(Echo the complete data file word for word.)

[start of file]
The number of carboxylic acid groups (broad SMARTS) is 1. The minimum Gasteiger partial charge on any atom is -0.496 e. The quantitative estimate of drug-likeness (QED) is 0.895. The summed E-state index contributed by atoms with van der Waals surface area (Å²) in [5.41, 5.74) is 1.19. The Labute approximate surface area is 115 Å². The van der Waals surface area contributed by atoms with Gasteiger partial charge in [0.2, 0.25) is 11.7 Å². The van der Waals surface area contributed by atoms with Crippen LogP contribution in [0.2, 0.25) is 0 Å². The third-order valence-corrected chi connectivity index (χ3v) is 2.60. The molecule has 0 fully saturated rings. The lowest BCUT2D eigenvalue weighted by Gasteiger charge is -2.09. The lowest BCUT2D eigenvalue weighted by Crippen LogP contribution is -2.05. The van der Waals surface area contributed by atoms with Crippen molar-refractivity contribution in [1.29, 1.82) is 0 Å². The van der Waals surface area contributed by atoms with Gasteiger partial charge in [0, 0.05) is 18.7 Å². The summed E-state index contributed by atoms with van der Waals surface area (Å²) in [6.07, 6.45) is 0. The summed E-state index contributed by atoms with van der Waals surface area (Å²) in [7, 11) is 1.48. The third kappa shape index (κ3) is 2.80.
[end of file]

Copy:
The number of carboxylic acid groups (broad SMARTS) is 1. The minimum Gasteiger partial charge on any atom is -0.496 e. The quantitative estimate of drug-likeness (QED) is 0.895. The summed E-state index contributed by atoms with van der Waals surface area (Å²) in [5.41, 5.74) is 1.19. The Labute approximate surface area is 115 Å². The van der Waals surface area contributed by atoms with Gasteiger partial charge in [0.2, 0.25) is 11.7 Å². The van der Waals surface area contributed by atoms with Crippen LogP contribution in [0.2, 0.25) is 0 Å². The third-order valence-corrected chi connectivity index (χ3v) is 2.60. The molecule has 0 fully saturated rings. The lowest BCUT2D eigenvalue weighted by Gasteiger charge is -2.09. The lowest BCUT2D eigenvalue weighted by Crippen LogP contribution is -2.05. The van der Waals surface area contributed by atoms with Crippen molar-refractivity contribution in [1.29, 1.82) is 0 Å². The van der Waals surface area contributed by atoms with Gasteiger partial charge in [0, 0.05) is 18.7 Å². The summed E-state index contributed by atoms with van der Waals surface area (Å²) in [6.07, 6.45) is 0. The summed E-state index contributed by atoms with van der Waals surface area (Å²) in [7, 11) is 1.48. The third kappa shape index (κ3) is 2.80.